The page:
Experts' Panel Seeks New Research Priorities

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Education research theoretically makes its way to the classroom in a fairly straightforward fashion. The researcher conducts a study and publishes the results in a scholarly journal. An educator or entrepreneur sees the findings and creates programs or products linked to the research. Then real schools test-drive the programs--with or without success.

But what would happen if all the steps--basic research, development, dissemination, and evaluation--happened at once? And what if the teachers and the researchers involved all had a stake in the outcome?

A panel of leading education scholars has concluded that finding the answers to those questions should be a priority for federal funding of educational research. The group, pulled together by the National Academy of Education, was asked a year ago to come up with a wish list for federal funding of research.

The vision the panelists sketch for new research models--meant to supplement the more traditional studies supported by the Department of Education--reflects long-standing ferment in the field over how to make education research more meaningful to practitioners.

Carl F. Kaestle

"Ever since I've known about educational research, people have been telling me how ineffective the research-development-dissemination-evaluation model has been," said Carl F. Kaestle, a Brown University researcher and past academy president. "Yet it's had a remarkable life."

Problem-Solving Stressed

The panel of experts was formed at the request of the National Educational Research Policy and Priorities Board, a congressionally mandated group that advises the Education Department on its research operations. The board's aim is to increase the effectiveness of research backed with federal money by identifying a few priority areas on which to concentrate. The researchers' advice, given to the board at its March 18-19 meeting here, represented one step in that process.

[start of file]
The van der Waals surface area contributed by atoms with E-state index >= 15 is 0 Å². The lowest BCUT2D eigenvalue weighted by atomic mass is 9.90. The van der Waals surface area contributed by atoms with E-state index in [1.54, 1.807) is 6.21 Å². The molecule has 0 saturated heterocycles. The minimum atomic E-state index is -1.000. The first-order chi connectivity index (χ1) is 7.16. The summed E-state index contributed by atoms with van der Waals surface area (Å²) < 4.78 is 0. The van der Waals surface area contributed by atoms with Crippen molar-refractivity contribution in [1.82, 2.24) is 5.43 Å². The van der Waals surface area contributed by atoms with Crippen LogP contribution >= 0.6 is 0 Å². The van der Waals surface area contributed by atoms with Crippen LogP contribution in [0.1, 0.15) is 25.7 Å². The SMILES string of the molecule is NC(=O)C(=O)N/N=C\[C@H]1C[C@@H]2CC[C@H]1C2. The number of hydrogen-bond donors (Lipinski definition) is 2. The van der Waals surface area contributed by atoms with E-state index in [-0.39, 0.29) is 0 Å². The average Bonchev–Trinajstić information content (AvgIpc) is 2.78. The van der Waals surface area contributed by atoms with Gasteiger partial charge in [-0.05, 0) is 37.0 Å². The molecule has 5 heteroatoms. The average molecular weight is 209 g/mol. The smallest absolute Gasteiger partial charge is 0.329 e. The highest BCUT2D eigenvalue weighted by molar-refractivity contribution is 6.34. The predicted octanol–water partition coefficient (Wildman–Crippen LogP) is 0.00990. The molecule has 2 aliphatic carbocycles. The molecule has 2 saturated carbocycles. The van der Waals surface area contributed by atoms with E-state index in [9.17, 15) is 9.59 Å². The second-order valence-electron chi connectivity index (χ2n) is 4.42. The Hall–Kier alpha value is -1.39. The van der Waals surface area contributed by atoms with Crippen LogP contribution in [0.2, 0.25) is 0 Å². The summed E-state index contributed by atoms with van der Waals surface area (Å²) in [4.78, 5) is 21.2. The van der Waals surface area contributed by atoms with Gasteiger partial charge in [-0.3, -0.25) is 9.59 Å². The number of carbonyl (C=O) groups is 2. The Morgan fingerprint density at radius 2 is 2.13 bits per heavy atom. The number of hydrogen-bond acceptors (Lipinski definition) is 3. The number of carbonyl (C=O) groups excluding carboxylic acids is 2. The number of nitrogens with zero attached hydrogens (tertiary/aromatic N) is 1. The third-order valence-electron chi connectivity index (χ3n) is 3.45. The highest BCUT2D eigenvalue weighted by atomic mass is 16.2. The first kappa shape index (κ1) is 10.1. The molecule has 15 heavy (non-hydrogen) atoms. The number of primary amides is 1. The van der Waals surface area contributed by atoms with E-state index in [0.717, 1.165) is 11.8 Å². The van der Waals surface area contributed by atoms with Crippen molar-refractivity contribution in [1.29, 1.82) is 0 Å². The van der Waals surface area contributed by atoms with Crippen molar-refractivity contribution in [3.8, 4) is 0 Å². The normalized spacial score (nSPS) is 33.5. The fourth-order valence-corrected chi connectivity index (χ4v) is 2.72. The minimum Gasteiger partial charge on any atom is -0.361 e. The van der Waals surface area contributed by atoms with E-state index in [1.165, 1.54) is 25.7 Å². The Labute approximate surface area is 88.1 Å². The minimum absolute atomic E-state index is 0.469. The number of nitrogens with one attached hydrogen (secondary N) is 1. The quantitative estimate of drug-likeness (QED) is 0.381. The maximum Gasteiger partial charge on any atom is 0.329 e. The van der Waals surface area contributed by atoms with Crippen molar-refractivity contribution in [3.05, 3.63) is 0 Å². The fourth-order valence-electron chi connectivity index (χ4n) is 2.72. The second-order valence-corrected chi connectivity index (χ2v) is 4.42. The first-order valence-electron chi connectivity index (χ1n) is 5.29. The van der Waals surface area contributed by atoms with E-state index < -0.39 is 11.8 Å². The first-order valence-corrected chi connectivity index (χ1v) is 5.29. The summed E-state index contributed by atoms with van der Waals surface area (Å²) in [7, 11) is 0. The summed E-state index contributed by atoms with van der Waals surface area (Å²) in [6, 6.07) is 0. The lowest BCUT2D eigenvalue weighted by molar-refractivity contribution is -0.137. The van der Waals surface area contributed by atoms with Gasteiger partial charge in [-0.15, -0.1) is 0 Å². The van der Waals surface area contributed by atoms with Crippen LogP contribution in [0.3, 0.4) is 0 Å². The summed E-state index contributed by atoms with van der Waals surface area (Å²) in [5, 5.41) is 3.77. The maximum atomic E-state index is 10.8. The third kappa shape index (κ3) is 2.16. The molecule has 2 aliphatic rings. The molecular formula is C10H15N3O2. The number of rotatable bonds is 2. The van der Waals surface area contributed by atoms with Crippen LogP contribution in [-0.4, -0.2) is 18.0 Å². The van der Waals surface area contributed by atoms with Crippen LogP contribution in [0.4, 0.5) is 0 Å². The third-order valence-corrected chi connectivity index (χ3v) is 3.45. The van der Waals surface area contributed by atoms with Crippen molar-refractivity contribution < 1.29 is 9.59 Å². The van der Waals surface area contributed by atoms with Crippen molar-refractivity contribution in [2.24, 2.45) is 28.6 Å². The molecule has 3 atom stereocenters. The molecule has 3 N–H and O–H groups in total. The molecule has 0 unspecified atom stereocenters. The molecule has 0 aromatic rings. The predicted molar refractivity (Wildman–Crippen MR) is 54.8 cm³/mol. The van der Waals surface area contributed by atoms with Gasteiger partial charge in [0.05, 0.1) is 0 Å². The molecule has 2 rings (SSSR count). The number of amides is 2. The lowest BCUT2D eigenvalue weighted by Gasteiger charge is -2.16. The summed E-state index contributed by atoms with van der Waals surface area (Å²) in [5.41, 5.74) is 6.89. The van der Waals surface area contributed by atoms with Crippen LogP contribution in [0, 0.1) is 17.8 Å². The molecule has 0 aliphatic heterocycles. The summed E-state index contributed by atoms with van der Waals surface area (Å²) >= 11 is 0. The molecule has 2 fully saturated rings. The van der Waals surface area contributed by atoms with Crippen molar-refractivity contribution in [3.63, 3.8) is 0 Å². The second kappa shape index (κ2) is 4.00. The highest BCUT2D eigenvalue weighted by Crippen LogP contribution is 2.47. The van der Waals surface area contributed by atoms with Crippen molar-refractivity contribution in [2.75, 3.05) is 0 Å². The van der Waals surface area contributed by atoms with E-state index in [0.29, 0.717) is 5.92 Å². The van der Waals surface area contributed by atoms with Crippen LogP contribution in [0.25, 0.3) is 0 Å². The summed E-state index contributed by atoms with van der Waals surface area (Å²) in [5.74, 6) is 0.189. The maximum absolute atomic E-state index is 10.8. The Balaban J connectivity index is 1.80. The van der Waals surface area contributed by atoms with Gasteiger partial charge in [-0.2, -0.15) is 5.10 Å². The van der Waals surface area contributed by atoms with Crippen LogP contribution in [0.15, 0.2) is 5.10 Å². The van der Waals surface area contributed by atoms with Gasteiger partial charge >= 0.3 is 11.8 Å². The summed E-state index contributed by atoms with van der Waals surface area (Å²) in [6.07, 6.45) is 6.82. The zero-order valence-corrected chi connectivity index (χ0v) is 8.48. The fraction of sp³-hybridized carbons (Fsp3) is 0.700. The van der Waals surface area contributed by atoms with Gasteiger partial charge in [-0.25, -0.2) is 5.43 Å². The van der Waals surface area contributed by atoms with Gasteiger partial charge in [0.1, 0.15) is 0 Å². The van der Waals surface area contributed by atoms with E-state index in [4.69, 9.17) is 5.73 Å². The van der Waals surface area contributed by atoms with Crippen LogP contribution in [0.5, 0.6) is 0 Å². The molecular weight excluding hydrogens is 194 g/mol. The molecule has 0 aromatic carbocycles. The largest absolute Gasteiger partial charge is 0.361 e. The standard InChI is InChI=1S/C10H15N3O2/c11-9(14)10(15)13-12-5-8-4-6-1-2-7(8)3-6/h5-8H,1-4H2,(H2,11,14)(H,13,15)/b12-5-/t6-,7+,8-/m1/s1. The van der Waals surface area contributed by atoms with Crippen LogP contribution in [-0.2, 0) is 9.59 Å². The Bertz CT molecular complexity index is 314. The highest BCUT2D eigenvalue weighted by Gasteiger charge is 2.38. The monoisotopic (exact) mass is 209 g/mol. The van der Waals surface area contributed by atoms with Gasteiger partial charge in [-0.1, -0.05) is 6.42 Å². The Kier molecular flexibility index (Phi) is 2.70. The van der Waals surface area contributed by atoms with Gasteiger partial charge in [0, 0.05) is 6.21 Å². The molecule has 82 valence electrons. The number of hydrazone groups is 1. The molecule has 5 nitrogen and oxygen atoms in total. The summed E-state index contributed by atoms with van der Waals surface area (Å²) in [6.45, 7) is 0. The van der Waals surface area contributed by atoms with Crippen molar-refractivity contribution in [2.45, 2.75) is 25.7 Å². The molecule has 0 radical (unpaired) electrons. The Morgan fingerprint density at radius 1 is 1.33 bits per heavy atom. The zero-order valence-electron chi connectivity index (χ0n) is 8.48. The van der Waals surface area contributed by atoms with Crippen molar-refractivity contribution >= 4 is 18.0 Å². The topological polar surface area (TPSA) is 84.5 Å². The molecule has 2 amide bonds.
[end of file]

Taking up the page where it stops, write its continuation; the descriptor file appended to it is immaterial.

Coming from the national academy, a private group of more than 100 prominent researchers, the recommendations carry some weight. In all, 33 researchers--psychologists, cognitive scien- tists, education historians, anthropologists, and social scientists--had a say in the report.

Yet some researchers question whether federal policymakers will be willing to pay for the newer, more expensive research models the panel recommends.

Gerald Sroufe

"It makes me a little queasy to talk about experimental institutions and learning institutions," said Gerald Sroufe, a lobbyist for the American Educational Research Association in Washington. "I frankly would not want to be the one to carry this to Capitol Hill."

Broad Application Sought

In their report, the scholars note that one problem with the prevailing model is that it can lead to a disconnect between what research says and what really happens in classrooms. The new model could help bridge the gap between researchers and practitioners by enlisting both to work together in solving real problems over long periods of time--perhaps 10 years or more.

"This research should be focused explicitly on solving current problems of practice and at the same time should be accountable for developing and testing general principles of education that advance fundamental understanding," the researchers write.

And the investigators in such projects should be prepared to think early in the process about how to make their ideas applicable to other sites.

The Education Department could help in that process by linking "problem-solving" research sites like spokes on a wheel. The job of the research team at the center of the wheel would be to articulate common problems and principles turning up at the various project locations.

"You do sacrifice some of the independence and disinterestedness in this kind of setting, and for that you have to compensate," Mr. Kaestle said. He said researchers might, for example, enlist outside evaluators to cast a more objective eye on their work.

Emphasis on Transition

In the report, the scholars also call for studies that would:

  • Explore the critical learning transitions that poor children make---both in and out of school;
  • Examine the link between better teaching and improved student learning; and
  • Shed light on teachers' professional development.

The needs of poor children should be at the heart of all research the Education Department supports, the panel concludes.

"Starting in the 1960s, much attention was given to ways the educational system was excluding children from even being present in schools," said James G. Greeno, the Stanford University professor who co-chaired the academy panel. "I think the situation we're in now is we now need to work on the process of improving access to learning."

Vol. 18, Issue 29, Pages 20-21

Published in Print: March 31, 1999, as Experts' Panel Seeks New Research Priorities
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